Lucille Nolley Dillon
Lucille Nolley Dillon, 76, died at 3:02 p.m. Saturday at Select Hospital in Evansville after a brief illness.
Born Sept. 30, 1935, in Daviess, she was the daughter of Arlan V. and Essie (Hardesty) Nolley. She graduated from Montgomery High School in 1953 and retired as a bookkeeper from McDonald Chevrolet in Washington after 43 years of service.
- David E. “Dew” Weathers
- Bert Eugene Bennett
- Cathy Elbert Adams
- Lucille Nolley Dillon
- Local Sports
Madison, WC and 1993
While everyone in Indiana certainly knows the story of the Zeller brothers and the impact they have had on Washington, several sets of brothers once dominated the basketball landscape in Daviess County.
- Freedom win first game of summer
- Like enjoys summer Freedom
- Edmiston swings away
- The Heat need more from LeBron
- Madison, WC and 1993
- The "Z" Watch
Wolves work out ex-Indiana center Cody Zeller
The Minnesota Timberwolves are evaluating former Indiana center Cody Zeller, among their prospects for the NBA draft.
Zeller worked out for Wolves officials Wednesday, one of several big men who showed their skills on the team's practice court.
- Tyler Zeller among 27 invited to USA Basketball summer minicamp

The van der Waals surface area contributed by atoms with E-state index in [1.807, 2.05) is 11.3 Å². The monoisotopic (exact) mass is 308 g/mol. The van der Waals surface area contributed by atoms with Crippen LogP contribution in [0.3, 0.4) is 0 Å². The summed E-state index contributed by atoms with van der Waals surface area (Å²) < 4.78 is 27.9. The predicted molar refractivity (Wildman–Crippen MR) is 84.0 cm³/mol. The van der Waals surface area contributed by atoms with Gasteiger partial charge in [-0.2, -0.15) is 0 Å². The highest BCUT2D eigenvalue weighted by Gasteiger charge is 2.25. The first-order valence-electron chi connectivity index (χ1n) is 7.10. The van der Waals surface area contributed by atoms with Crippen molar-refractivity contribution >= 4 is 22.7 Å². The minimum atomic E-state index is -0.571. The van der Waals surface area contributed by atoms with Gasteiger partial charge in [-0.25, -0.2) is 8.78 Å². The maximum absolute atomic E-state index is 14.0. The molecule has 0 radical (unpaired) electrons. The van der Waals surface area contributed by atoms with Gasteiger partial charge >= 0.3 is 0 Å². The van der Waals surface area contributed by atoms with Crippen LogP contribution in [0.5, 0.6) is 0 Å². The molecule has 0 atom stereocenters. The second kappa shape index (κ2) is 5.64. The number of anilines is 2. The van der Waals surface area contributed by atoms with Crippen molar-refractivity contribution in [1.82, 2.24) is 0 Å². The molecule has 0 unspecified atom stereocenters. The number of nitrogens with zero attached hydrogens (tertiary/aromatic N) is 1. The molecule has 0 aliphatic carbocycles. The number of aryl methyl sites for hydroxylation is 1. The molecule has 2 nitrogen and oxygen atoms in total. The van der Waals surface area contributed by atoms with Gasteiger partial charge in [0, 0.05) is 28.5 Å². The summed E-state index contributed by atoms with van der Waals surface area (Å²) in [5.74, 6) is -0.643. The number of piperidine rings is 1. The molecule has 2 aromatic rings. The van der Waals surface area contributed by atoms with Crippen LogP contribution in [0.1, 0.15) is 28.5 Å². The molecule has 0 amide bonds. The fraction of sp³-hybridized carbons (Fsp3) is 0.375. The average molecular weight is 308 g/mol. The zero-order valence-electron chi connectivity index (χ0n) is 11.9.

- IU still working towards sixth banner
- Zeller declares for NBA
- Washington shows support for Zeller
- Wolves work out ex-Indiana center Cody Zeller
VIDEO: NSA director says 50 plots foiled
General Keith Alexander says two recently disclosed surveillance programs on international communications are critical in the terrorism fight.
June 18, 2013 1 Photo
- Called 'Next Stephen Hawking,' teen is perfect on math exam
- Bakery mix-up goes viral after cat drawn on girl's head
- VIDEO: NSA director says 50 plots foiled
- State News
Prison sentence of 12-year-old prompts new juvenile sentencing law
Three years ago, when 12-year-old Paul Henry Gingerich became the youngest person in Indiana ever sent to prison as an adult, his story gained international attention and sparked questions about whether children belong behind bars with grown-up offenders.
- Ritz orders independent analysis of ISTEP results
- State won’t use free lunch program as poverty indicator
- Prison sentence of 12-year-old prompts new juvenile sentencing law